Before you land a life-changing job, there is an interview to navigate. Conventional wisdom says things such as body language are essential. Shake a hand correctly and make eye contact and you’re halfway there. In reality, a candidate’s knowledge has more of a bearing on whether they get the role. Yes, other stuff plays its part too, yet not as much as research.
Would you hire someone who was confident but didn’t know anything about the company? Forget the job – you would cut the interview short. In fact, lots of interviewers will start with the question “what do you know about the firm?” to weed out the those who are serious and those who are just playing the field. Aside from the tone it sets, here are five more reasons research is a vital tool in your armory.
Businesses often need to train recruits and give them time to settle into a rhythm. After all, it can take a while to get used to the new rules and regulations, especially if someone has worked in a different environment for years. Of course, bosses would prefer their new employees to hit the ground running for productivity and output purposes. Plus, there is a cost element also.
Although there will be a honeymoon period, it doesn’t have to last for ages if the candidate’s character is on point. Yvonne Yancy says employers look for individuals who are driven and passionate, and who have a positive attitude. In short, recruiters want the types of employees that fit seamlessly into the office. Understanding the way the company works shows that you fit the criteria and value the same standards as the firm. This sticks out like a sore thumb during an interview, and not in a bad way.
How a person carries his or herself in the workplace says a lot about their future. Obviously, they need their recruits to be able to fill a gap and complete their work to a high standard. That is the first tick in the box, but they also want the people who will go the extra mile. Why? It’s because it shows a desire to succeed and that reflects positively on the company.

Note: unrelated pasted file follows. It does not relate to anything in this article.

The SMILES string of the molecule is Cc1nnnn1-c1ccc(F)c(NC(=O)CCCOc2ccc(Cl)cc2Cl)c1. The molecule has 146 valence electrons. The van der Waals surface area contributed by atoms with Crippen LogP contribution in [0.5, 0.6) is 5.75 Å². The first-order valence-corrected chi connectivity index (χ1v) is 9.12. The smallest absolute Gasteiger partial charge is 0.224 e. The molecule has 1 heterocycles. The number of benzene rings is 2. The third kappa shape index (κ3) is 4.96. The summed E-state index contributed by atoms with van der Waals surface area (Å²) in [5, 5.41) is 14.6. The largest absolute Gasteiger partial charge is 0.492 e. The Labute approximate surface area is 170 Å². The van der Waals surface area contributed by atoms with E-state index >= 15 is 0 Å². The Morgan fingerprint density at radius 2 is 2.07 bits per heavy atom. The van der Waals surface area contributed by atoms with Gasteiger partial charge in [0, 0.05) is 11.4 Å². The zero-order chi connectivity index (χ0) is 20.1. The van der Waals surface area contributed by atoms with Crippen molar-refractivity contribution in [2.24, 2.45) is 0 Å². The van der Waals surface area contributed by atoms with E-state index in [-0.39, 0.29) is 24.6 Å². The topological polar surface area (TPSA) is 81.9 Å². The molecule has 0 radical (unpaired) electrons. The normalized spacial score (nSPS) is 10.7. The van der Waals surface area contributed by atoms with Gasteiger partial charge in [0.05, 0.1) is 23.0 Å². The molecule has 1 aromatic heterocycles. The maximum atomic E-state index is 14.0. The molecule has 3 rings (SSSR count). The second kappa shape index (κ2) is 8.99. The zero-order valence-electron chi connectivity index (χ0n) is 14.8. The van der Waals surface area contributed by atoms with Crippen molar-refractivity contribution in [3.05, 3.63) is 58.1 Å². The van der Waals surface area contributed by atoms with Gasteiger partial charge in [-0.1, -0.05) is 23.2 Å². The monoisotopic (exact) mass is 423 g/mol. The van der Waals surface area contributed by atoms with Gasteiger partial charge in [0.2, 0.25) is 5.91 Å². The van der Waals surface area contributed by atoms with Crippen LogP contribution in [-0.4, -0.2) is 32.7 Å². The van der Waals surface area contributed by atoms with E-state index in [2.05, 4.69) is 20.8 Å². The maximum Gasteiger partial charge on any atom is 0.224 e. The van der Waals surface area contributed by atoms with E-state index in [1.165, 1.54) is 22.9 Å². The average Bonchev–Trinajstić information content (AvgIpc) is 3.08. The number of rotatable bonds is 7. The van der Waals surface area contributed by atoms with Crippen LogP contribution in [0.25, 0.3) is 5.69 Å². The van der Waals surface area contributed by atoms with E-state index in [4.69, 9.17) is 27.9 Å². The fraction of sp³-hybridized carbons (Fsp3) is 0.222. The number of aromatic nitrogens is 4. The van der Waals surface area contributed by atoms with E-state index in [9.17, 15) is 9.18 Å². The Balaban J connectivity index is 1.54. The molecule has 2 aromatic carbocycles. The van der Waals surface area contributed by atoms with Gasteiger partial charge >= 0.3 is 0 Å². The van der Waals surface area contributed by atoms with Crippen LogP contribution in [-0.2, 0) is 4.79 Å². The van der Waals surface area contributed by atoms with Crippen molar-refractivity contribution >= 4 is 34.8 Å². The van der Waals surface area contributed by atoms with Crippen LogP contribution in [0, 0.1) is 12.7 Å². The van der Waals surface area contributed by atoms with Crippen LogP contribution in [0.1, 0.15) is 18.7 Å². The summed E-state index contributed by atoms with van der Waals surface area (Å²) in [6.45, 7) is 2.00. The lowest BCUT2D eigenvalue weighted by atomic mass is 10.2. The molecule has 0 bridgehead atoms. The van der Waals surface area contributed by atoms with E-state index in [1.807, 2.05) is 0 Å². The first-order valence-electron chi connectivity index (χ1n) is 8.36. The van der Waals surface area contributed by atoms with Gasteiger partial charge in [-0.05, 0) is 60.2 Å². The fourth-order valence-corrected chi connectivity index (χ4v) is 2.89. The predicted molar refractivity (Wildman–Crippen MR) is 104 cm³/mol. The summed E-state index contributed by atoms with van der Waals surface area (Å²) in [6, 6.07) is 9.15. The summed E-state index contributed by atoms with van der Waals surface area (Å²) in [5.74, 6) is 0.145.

Lots of applicants accept offers as a stepping stone to another position. For businesses, this is a death knell because it means the turnover is high. An individual that researches the industry, the organization and the people is someone who wants to impress. Usually, this is a sign of their intent to try and climb the corporate ladder. To do that, they will work incredibly hard and become a “company guy.”
There is only so much a resume can say about an applicant. For the most part, you need to prove the words on the page. This is tricky because the environment isn’t set up for such a demonstration, so interviewees go through the motions. Unfortunately, this doesn’t add any value as the employer can’t tell whether you’re legit.
Research helps to bridge the gap. Consider you’re applying for a customer service role. Understanding how the business conducts itself with its customers, and its goals and targets will help you showcase your skills. The key is to match the info on the sheet on paper with real-life examples to stand out from the rest of the competition.
At the end of every interview, there is a question which goes something like this. “Do you have anything you want to ask us?” It’s a non-threatening one, yet your answer says a lot about your opportunity of landing the job. Chiefly, if you say no then it won’t look good to the employer.
The reason for this is your desire to get out of the interview unharmed. You don’t want to take a risk and go against the status quo. Also, there’s a high chance you have no idea what to ask. Researching the business provides you with the data you need to pose a meaningful question and engage in a knowledgeable debate.
The fact you have things to ask often settles the nerves, which is important to appearing confident and collected. Plenty of candidates tank the interview because they can’t control their emotions. As a result, they come across as shy and meek and not-employable. The research will reveal more about the company and take away the unpredictability factor, which should ease your nerves.
Don’t you suffer from tension less when you’re informed? What is your best advice on how to prepare for an interview?
M.E.L. is an attorney and small business entrepreneur whose mission is to help professionals conquer the workaday world with style and poise.
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